Project brings memories for POW

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Local man recounts death of prisoner

by Tracy Wheeler
Staff writer

Last Saturday, David Harker received an unexpected phone call. The man on the other end, calling from Pennsylvania, was asking if he was the same Army Staff Sgt. David Harker who shared a bamboo hut with Bill Port as a prisoner of war in the Vietnam jungles during the late ‘60s.

“Yes,” Harker said, “he is that soldier.”

Mike Fields, and English teacher at Juniata Valley High School in Alexandria, Pa., was the caller. And Port, who died in that Vietnamese POW camp, was from a neighboring Pennsylvania town. What Fields wanted was Harker's personal account of his fellow POW.

“I had tears in my eyes. It was like the past coming back to haunt me,” Harker said of the phone call. “I wouldn't have done it (the interview) if I didn’t think so much of Bill.” The interview would also give him a chance to mend something he meant to do in 1973.

“The one thing I still regret is not contacting the parents of everyone that died in the camp. This is something Bill’s mother can see.

Friday, Fields and four seniors from the high school’s video club traveled six hours from Southeastern Pennsylvania to Harker's Campbell County home. The interview, covering everything from Port’s capture to the circumstances of his death, lasted a little more than two hours.

Harker said Port's capture was something he didn't know many details about. “He was one of the few who didn’t tell the story over and over. All I know is his unit came under heavy fire. He had burns on his face when he first came and a big wound on his arm.”

That’s when Harker first met him. One thing Harker remembered vividly about Port, whom he considered his best friend, was his sense of humor.

“He always had a wit about him,” he said. “His spirits were always good. He was never down, which was very unusual for the people in that situation. He’s what we would call feisty.”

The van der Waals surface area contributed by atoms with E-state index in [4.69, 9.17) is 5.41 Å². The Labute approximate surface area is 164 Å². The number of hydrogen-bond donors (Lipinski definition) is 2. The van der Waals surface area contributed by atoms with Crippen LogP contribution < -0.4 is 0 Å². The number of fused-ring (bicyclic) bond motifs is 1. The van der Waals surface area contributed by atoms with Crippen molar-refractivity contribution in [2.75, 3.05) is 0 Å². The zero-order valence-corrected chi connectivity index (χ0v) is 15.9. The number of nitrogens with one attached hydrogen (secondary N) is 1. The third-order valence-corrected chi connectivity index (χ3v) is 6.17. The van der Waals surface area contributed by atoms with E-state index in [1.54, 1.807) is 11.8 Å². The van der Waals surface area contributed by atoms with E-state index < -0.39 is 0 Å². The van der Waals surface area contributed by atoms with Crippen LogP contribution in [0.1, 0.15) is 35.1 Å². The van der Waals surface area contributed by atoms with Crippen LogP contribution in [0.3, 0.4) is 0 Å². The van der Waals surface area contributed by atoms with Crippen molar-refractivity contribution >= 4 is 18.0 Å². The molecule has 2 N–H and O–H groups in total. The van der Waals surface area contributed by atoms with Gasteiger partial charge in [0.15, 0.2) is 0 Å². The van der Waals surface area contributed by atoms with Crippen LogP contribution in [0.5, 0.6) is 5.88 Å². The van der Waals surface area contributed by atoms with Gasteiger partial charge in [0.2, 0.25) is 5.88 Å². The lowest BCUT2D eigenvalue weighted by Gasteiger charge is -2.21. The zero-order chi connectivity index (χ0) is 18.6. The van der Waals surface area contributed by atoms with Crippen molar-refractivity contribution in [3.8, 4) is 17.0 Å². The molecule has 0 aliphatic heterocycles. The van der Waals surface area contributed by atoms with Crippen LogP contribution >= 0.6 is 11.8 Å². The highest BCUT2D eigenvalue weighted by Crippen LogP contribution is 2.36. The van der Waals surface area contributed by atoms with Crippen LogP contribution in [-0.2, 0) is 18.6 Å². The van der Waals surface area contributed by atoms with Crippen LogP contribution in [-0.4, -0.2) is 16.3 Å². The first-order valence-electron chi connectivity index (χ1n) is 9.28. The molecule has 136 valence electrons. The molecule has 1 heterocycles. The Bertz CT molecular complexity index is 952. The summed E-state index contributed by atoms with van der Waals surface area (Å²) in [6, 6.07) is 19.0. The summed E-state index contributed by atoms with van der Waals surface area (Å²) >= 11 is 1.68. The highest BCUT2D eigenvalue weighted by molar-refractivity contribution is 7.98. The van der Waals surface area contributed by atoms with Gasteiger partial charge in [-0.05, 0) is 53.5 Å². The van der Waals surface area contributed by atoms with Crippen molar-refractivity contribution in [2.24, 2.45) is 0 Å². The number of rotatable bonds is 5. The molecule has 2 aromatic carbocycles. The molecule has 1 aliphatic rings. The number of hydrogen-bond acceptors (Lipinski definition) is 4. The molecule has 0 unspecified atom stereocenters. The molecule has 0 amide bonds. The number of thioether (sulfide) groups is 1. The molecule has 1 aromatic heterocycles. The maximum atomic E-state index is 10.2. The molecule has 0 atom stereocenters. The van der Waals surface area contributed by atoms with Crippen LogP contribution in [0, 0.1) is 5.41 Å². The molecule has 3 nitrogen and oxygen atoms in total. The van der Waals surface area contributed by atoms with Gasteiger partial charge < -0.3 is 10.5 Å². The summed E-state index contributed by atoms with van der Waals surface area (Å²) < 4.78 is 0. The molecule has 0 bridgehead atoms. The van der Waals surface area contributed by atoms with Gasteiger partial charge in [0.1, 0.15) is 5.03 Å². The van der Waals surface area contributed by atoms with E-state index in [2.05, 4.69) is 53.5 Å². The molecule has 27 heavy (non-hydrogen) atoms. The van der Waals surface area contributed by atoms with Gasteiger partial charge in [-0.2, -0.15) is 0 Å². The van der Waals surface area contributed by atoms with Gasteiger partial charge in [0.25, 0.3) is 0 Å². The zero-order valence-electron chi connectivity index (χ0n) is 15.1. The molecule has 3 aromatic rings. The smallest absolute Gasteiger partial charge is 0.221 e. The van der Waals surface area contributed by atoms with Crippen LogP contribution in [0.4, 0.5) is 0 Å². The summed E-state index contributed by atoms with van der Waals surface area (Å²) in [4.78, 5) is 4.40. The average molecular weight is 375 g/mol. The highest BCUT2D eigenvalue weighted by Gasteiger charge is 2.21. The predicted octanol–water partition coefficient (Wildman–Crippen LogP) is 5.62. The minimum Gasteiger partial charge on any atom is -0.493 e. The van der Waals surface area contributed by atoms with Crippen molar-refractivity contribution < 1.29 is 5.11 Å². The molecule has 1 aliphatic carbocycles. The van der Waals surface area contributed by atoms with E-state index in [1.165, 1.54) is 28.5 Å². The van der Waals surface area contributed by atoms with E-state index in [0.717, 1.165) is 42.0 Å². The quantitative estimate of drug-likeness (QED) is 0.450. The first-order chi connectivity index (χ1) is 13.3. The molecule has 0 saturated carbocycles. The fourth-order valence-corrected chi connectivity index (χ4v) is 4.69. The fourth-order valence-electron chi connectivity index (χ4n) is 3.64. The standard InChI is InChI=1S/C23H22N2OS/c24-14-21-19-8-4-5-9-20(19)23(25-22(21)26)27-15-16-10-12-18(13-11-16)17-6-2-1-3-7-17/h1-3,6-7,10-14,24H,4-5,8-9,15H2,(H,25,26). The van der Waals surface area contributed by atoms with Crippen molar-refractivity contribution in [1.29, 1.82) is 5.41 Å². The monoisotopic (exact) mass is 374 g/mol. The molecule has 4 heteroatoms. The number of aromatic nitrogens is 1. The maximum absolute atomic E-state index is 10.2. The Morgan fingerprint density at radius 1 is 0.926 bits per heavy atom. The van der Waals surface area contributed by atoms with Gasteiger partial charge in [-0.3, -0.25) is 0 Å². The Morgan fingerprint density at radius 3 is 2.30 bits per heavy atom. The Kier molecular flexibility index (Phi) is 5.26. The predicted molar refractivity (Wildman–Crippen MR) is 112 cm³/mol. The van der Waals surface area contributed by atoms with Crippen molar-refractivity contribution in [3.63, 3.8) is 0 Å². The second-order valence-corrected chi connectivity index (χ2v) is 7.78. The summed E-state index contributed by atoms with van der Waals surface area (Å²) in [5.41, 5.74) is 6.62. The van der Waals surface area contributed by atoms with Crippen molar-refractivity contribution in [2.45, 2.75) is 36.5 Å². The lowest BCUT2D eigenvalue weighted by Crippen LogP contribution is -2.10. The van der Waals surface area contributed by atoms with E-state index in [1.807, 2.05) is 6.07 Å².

“The situation we were in was just terrible - it’s beyond comprehension, but he had a way of cutting through these things and working through the deprivation.”

Harker was captured with three other soldiers in a Viet Cong ambush near Quang Tin Province in January 1968. He spent three years in several jungle camps of South Vietnam before being led on foot to Hanoi, where he was held captive until March 1973.

The camp was surrounded by a bamboo fence, with sharpened bamboo stakes planted in the ground to deter escapes. Bombs and artillery fire from allied forces shook the camp a few times but never injured anyone, thanks mainly to a bomb shelter the POW’s dug in the ground.

Escape was something he said the prisoners “contemplated from time to time, mostly hair-brained schemes,” but only two actually followed through. One was shot between the eyes by a Vietnamese villager. The other was captured and kept in the stockades for six months.

The POWs, he said, were poorly fed, but expected to hike five to ten miles to dig roots to eat, then carry the 60-to-70 pound sacks back to camp. Aside from that, the prisoners were confined to their huts.

“We became a tightknit family, closer than husband and wife,” he said. “We would sit together and tell stories, just waiting for the war to end - and people just started dying.”

One of the American POWs was actually a military doctor, but the Vietnamese refused to allow treatment of the prisoners. Port died quietly of an arm infection, Harker said.

“Bill never did get to the point where he seemed so critical that I thought he would die, so I was shocked when one morning I tried to wake him on his bamboo bed and he was dead. In the end, his body probably couldn’t cope with healing that wound.

A memorial, a bridge, and a playground honoring Port was recently completed in Petersburg, Pa., and the high school students are hoping their video can be a way to show Port’s significance.






“Many people go by the memorial and don’t know much about it,” said senior Matt Hearn. “Maybe this can tell them who he was.”

Even now - nearly 18 years after returning home to Lynchburg March 19, 1973, to a hero’s welcome by nearly 10,000 people - Harker said hardly a day goes by without him thinking of one of his fellow POWs.

“I don’t talk about it every day. But when I’m riding down the road, or something, I’ll think about it. It’s not debilitating, it’s good thoughts. These men really blessed my life, and you’re always lucky to come across people like Bill.”

Lynchburg, Virginia
November 1991